Brexit’s new rules and market access implications Staying abreast of market entry requirements is more important than ever as the regulatory landscape in the U.K. and EU finally reached an agreement. Here’s what we know today: Following the United Kingdom’s (U.K.) departure from the European Union (EU) on Jan. 31, 2020, the EU and U.K. jointly agreed on a transition period that ended on Dec. 31, 2020. During the transition, the U.K. maintained status-quo for businesses and consumers, which means that the EU still recognized U.K. notified bodies, and manufacturers could sell CE marked products into the U.K. market until Dec. 31, 2020. On Dec. 24, 2020, the United Kingdom and the European Union have agreed a Trade and Cooperation Agreement. The U.K.-EU trade Agreement contains new rules for living, working and trading together and entered into force on Dec. 31, 2020. The full Agreement is 1,246 pages and is available here. The deal secures tariff-free access between EU and U.K. markets, but does not change the compliance process, so the UKCA and the conformity to the U.K. Legislations remain mandatory for placing goods on the market in Great Britain. The new rules apply from 11 p.m. Dec. 31, 2020.…
Up-to-date information on regulatory changes, deviations, exceptions and extensions that may impact access to your target markets The regulatory landscape is changing rapidly and staying on top of market entry requirements is more challenging than ever before. With new information emerging daily, having the most current insights can help you better manage product certifications and approvals in uncertain times. Visit UL Website frequently to learn the current status for: Obtaining certifications and renewal acceptance Regulatory deviations, exceptions or extensions Contact details to access information about smaller markets and specific certification status Updates will be made frequently and as quickly as information can be obtained from regulators. If you have questions on specific projects or for countries not listed here, please contact your UL project handler or contact us to reach one of our experts. Click here to gain up-to-date information on regulatory changes, deviations, exceptions and extensions that may impact access to your target markets.
The safety of medical devices extends beyond electrical safety so that the people who are using and applying the medical device must be able to do so safely and effectively. There are several terms commonly used to describe the science behind incorporating effective and safe use into a device’s design including 'usability,' 'human factors engineering' (HFE)” and 'ergonomics.' HFE has been added to regulatory requirements to: reduce medical device use error create more operator friendly and intuitive devices reduce the training costs for both manufacturers and end-users. Visit our main page for clear and educational resources and guidance, including: Standards for Human Factors Engineering FDA Requirements Articles & Published book resources Podcasts and recorded webinars Visit the page here Contact the European team to learn more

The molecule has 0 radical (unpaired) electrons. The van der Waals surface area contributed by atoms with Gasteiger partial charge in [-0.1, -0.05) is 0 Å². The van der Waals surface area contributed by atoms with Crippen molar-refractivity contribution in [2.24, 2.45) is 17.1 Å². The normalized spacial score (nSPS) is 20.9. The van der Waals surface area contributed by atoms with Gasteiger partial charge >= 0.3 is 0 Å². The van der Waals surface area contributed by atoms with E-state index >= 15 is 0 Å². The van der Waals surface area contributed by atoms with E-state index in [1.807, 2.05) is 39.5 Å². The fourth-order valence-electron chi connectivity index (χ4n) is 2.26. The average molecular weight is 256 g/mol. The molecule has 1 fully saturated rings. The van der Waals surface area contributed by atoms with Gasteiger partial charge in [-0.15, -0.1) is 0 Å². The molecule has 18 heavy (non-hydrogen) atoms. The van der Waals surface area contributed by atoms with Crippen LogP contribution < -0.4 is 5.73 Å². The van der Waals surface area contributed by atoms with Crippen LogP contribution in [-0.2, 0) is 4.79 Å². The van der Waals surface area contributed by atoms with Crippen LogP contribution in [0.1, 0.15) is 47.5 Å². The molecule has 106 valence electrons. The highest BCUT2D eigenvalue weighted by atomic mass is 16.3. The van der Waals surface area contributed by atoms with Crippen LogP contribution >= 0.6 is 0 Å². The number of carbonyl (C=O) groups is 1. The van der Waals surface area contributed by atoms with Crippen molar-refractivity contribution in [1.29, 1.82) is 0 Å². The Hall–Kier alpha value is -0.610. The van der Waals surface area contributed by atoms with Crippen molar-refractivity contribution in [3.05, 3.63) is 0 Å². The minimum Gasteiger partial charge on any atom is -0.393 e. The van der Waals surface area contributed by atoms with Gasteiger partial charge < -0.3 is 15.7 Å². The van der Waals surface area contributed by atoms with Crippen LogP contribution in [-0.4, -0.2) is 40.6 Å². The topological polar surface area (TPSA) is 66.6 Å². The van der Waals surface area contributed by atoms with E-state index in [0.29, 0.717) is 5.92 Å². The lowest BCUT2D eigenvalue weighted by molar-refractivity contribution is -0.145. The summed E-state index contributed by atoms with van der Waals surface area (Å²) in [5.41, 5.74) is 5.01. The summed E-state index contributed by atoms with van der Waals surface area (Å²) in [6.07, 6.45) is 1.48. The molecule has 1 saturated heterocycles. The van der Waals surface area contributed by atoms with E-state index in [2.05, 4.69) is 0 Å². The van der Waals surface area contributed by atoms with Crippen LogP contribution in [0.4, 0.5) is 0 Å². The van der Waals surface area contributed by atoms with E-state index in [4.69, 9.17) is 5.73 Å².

Safety is the heart of our mission and drives every decision we make. While the evolving coronavirus situation has presented new and unprecedented challenges, UL is well prepared and responding with the best interests of our employees, customers and communities at the center of our decision making and processes. As we take steps to help ensure the health and well-being of our people, we balance those with the needs of customers around the world. Many of our employees have been asked to adopt remote work arrangements, reduce travel and face-to-face meetings, and minimize participation in non-essential sponsored events and public gatherings. At the same time, we continue to meet client needs by activating local and global business continuity plans. This enables us to move client engagements forward wherever possible while also maintaining a safe and healthy work environment. We know that businesses and consumers around the world depend on your products and services. Adapting our processes provides support in new ways while delivering on our brand promise. UL has several complimentary resources available to help you address challenges created by the novel coronavirus. Please consider reviewing the following: The myULTM portal, or other client business portals, for up-to-date project information…
To further demonstrate UL’s commitment to the French market, we are proud to announce that we have joined the Association Française de Normalisation (AFNOR), the French Association for Normalization. AFNOR is an International Organization for Standardization member body, and we are pleased to be a part of it. “The French market is a very large and attractive market for UL,” said Pierre Breillout, UL’s regional director for Europe West. “Many large multinational companies within core UL vertical segments have their headquarters in France that export to North America and globally.” Companies that specialize in cybersecurity, fire safety, electrical safety, electromagnetic compatibility (EMC) and wireless, appliances and HVAC, and health and life sciences products can greatly benefit from a relationship with UL. The UL Mark is the most recognized symbol of safety and security in the United States and can be found on billions of products around the world. Thanks to our locations in France, our teams are able to assist you in giving your projects the international dimension you desire while taking into account local specificities. UL brings deep and broad core competencies to French market ecosystems such as supply chain, post-market, durability and asset-system assessment. “French companies looking to…
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